Rick Zamperin: Joey Votto is one of the best, but not yet the best Canadian

Joey Votto trails only Larry Walker for all-time home runs in Major League Baseball by a Canadian.
Joey Votto trails only Larry Walker for all-time home runs in Major League Baseball by a Canadian. Mark Cunningham/MLB Photos via Getty Images

Cincinnati Reds star first baseman Joey Votto is undoubtedly the best Canadian baseball player in the major leagues today.

I’m sure Toronto’s Russell Martin and John Axford, as well as Seattle’s James Paxton — who had a no-hitter against the Blue Jays earlier this season — would agree.

But is Votto the best Canadian ever to play in the big leagues?

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The jury is out, at least until the 34-year-old slugger announces his retirement and we can better analyze his career numbers and compare them to other Canucks who have starred on the diamond.

Currently, Votto would be on Canada’s Mt. Rushmore of Canadian ball players.

Hall of Fame pitcher Ferguson Jenkins would be prominently displayed on that monument, as would former Montreal Expos and Colorado Rockies great Larry Walker who, by the way, is still waiting for his call to Cooperstown. Whether Walker will ever get that call, and I have my doubts, is a debate for another day.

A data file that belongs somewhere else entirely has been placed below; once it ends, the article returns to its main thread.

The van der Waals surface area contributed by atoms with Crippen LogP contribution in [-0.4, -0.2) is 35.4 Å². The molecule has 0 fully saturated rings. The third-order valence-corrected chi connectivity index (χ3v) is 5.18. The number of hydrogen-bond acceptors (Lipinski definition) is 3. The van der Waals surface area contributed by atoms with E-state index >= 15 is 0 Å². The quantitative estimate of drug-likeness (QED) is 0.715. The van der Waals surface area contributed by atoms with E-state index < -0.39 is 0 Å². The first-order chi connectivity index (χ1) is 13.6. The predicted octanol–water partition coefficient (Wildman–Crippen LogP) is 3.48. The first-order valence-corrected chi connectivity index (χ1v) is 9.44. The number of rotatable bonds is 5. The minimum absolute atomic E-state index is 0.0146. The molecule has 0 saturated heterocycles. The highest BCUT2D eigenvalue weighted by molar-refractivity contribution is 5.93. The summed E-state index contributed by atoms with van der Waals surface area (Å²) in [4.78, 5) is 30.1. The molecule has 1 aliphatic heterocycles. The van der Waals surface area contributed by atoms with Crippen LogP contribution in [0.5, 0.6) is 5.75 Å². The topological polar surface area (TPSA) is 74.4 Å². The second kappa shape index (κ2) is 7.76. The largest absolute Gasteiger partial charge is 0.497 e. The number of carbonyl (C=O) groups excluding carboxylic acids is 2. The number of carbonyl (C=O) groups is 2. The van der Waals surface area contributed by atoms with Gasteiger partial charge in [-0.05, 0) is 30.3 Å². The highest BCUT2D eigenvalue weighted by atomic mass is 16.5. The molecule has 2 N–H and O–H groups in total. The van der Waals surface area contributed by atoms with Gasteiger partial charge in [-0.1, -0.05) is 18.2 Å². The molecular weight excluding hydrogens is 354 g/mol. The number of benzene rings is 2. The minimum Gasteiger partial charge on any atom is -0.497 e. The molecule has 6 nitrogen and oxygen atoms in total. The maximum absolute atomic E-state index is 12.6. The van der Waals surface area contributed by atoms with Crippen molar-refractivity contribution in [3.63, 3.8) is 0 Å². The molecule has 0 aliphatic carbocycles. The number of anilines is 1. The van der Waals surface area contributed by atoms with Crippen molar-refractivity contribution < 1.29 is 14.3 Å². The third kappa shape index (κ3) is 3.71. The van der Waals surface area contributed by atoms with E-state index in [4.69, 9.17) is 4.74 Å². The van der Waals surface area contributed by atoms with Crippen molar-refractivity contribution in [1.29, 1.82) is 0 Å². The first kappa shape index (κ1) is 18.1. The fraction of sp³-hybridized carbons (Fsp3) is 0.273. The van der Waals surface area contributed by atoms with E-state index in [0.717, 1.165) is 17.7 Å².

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Former AL MVP Justin Morneau would occupy the fourth position on the monument, with apologies to Martin.

On Monday night, Votto cranked his 266th career home run to pass Matt Stairs for second place on the all-time list of homers among Canadians. Walker is No. 1 with 383. Just so you don’t have to do any math (because, really, no one does) that’s a difference of 117 dingers.

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Now, home runs isn’t the only criterea that determines my list of all-time best Canadian major league ballplayers. Championships, MVP, Cy Young and Gold Glove Awards all count, too.

I was too young to ever see him play, but Jenkins — for the simple fact that he is the only Canadian player to ever be elected to Baseball’s Hall of Fame — is No. 1 on my list. Walker is the best Canadian ballplayer I’ve watched, with Votto close behind.

If there’s a consolation prize, it goes to the man who had one of the best handles in major league history, Canadian or not. That honour goes to Windsor’s Richard Keith Clapp, who is more commonly known as “Stubby” Clapp.